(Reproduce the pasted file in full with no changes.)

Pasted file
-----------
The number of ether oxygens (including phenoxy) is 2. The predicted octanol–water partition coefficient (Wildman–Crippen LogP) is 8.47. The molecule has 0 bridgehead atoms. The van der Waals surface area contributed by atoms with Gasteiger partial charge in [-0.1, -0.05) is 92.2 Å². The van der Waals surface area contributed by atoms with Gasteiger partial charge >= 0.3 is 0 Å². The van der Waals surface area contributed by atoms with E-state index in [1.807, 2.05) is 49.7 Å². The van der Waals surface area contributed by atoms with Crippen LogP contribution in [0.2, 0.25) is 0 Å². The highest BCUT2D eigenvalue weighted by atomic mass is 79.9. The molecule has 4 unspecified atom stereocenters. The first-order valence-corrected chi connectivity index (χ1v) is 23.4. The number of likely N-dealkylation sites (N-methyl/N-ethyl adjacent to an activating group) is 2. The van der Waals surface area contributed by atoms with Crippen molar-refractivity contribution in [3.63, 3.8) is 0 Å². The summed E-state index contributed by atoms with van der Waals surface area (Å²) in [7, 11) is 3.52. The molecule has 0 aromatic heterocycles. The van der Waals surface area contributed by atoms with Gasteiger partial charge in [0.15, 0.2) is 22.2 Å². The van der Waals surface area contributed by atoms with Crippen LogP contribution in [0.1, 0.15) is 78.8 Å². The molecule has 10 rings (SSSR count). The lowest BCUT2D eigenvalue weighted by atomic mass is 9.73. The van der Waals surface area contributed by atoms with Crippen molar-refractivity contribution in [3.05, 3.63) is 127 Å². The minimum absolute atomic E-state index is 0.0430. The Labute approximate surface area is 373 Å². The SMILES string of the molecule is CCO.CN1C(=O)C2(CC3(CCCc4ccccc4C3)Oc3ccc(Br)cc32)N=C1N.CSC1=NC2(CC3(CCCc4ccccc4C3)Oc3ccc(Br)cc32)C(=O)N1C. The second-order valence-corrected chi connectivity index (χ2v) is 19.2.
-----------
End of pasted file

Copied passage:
The number of ether oxygens (including phenoxy) is 2. The predicted octanol–water partition coefficient (Wildman–Crippen LogP) is 8.47. The molecule has 0 bridgehead atoms. The van der Waals surface area contributed by atoms with Gasteiger partial charge in [-0.1, -0.05) is 92.2 Å². The van der Waals surface area contributed by atoms with Gasteiger partial charge >= 0.3 is 0 Å². The van der Waals surface area contributed by atoms with E-state index in [1.807, 2.05) is 49.7 Å². The van der Waals surface area contributed by atoms with Crippen LogP contribution in [0.2, 0.25) is 0 Å². The highest BCUT2D eigenvalue weighted by atomic mass is 79.9. The molecule has 4 unspecified atom stereocenters. The first-order valence-corrected chi connectivity index (χ1v) is 23.4. The number of likely N-dealkylation sites (N-methyl/N-ethyl adjacent to an activating group) is 2. The van der Waals surface area contributed by atoms with Crippen molar-refractivity contribution in [3.63, 3.8) is 0 Å². The summed E-state index contributed by atoms with van der Waals surface area (Å²) in [7, 11) is 3.52. The molecule has 0 aromatic heterocycles. The van der Waals surface area contributed by atoms with Gasteiger partial charge in [0.15, 0.2) is 22.2 Å². The van der Waals surface area contributed by atoms with Crippen LogP contribution in [0.1, 0.15) is 78.8 Å². The molecule has 10 rings (SSSR count). The lowest BCUT2D eigenvalue weighted by atomic mass is 9.73. The van der Waals surface area contributed by atoms with Crippen molar-refractivity contribution in [3.05, 3.63) is 127 Å². The minimum absolute atomic E-state index is 0.0430. The Labute approximate surface area is 373 Å². The SMILES string of the molecule is CCO.CN1C(=O)C2(CC3(CCCc4ccccc4C3)Oc3ccc(Br)cc32)N=C1N.CSC1=NC2(CC3(CCCc4ccccc4C3)Oc3ccc(Br)cc32)C(=O)N1C. The second-order valence-corrected chi connectivity index (χ2v) is 19.2.